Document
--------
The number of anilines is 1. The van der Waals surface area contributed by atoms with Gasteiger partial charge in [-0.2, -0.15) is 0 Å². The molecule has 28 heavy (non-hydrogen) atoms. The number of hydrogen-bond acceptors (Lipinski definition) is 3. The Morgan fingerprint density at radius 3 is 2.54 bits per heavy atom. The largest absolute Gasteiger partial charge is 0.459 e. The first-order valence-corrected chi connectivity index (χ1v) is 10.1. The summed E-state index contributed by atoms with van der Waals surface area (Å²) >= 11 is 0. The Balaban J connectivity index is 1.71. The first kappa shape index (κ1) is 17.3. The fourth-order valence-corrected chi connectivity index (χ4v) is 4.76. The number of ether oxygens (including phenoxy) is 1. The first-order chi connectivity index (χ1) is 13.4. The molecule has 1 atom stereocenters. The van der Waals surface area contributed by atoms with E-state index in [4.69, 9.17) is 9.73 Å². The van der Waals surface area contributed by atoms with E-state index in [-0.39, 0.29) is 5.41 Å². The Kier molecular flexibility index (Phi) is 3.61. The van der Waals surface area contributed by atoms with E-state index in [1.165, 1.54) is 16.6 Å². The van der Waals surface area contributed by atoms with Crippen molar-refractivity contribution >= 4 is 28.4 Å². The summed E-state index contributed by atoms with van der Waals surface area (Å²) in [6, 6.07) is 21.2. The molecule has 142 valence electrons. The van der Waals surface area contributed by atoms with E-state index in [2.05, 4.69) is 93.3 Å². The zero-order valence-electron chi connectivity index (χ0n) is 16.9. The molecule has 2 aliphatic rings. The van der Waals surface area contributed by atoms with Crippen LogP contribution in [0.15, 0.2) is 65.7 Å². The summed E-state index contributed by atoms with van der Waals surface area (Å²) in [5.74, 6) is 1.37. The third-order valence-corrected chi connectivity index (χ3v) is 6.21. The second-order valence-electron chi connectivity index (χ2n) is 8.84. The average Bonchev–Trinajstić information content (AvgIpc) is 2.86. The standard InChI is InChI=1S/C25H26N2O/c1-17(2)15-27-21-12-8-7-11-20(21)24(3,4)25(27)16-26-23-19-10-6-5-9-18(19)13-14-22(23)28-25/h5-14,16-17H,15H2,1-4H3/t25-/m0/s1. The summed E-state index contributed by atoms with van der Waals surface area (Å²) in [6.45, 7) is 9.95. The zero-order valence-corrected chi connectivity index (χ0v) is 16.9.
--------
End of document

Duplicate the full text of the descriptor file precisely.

The number of anilines is 1. The van der Waals surface area contributed by atoms with Gasteiger partial charge in [-0.2, -0.15) is 0 Å². The molecule has 28 heavy (non-hydrogen) atoms. The number of hydrogen-bond acceptors (Lipinski definition) is 3. The Morgan fingerprint density at radius 3 is 2.54 bits per heavy atom. The largest absolute Gasteiger partial charge is 0.459 e. The first-order valence-corrected chi connectivity index (χ1v) is 10.1. The summed E-state index contributed by atoms with van der Waals surface area (Å²) >= 11 is 0. The Balaban J connectivity index is 1.71. The first kappa shape index (κ1) is 17.3. The fourth-order valence-corrected chi connectivity index (χ4v) is 4.76. The number of ether oxygens (including phenoxy) is 1. The first-order chi connectivity index (χ1) is 13.4. The molecule has 1 atom stereocenters. The van der Waals surface area contributed by atoms with E-state index in [4.69, 9.17) is 9.73 Å². The van der Waals surface area contributed by atoms with E-state index in [-0.39, 0.29) is 5.41 Å². The Kier molecular flexibility index (Phi) is 3.61. The van der Waals surface area contributed by atoms with E-state index in [1.165, 1.54) is 16.6 Å². The van der Waals surface area contributed by atoms with Crippen molar-refractivity contribution >= 4 is 28.4 Å². The summed E-state index contributed by atoms with van der Waals surface area (Å²) in [6, 6.07) is 21.2. The molecule has 142 valence electrons. The van der Waals surface area contributed by atoms with E-state index in [2.05, 4.69) is 93.3 Å². The zero-order valence-electron chi connectivity index (χ0n) is 16.9. The molecule has 2 aliphatic rings. The van der Waals surface area contributed by atoms with Crippen LogP contribution in [0.15, 0.2) is 65.7 Å². The summed E-state index contributed by atoms with van der Waals surface area (Å²) in [5.74, 6) is 1.37. The third-order valence-corrected chi connectivity index (χ3v) is 6.21. The second-order valence-electron chi connectivity index (χ2n) is 8.84. The average Bonchev–Trinajstić information content (AvgIpc) is 2.86. The standard InChI is InChI=1S/C25H26N2O/c1-17(2)15-27-21-12-8-7-11-20(21)24(3,4)25(27)16-26-23-19-10-6-5-9-18(19)13-14-22(23)28-25/h5-14,16-17H,15H2,1-4H3/t25-/m0/s1. The summed E-state index contributed by atoms with van der Waals surface area (Å²) in [6.45, 7) is 9.95. The zero-order valence-corrected chi connectivity index (χ0v) is 16.9.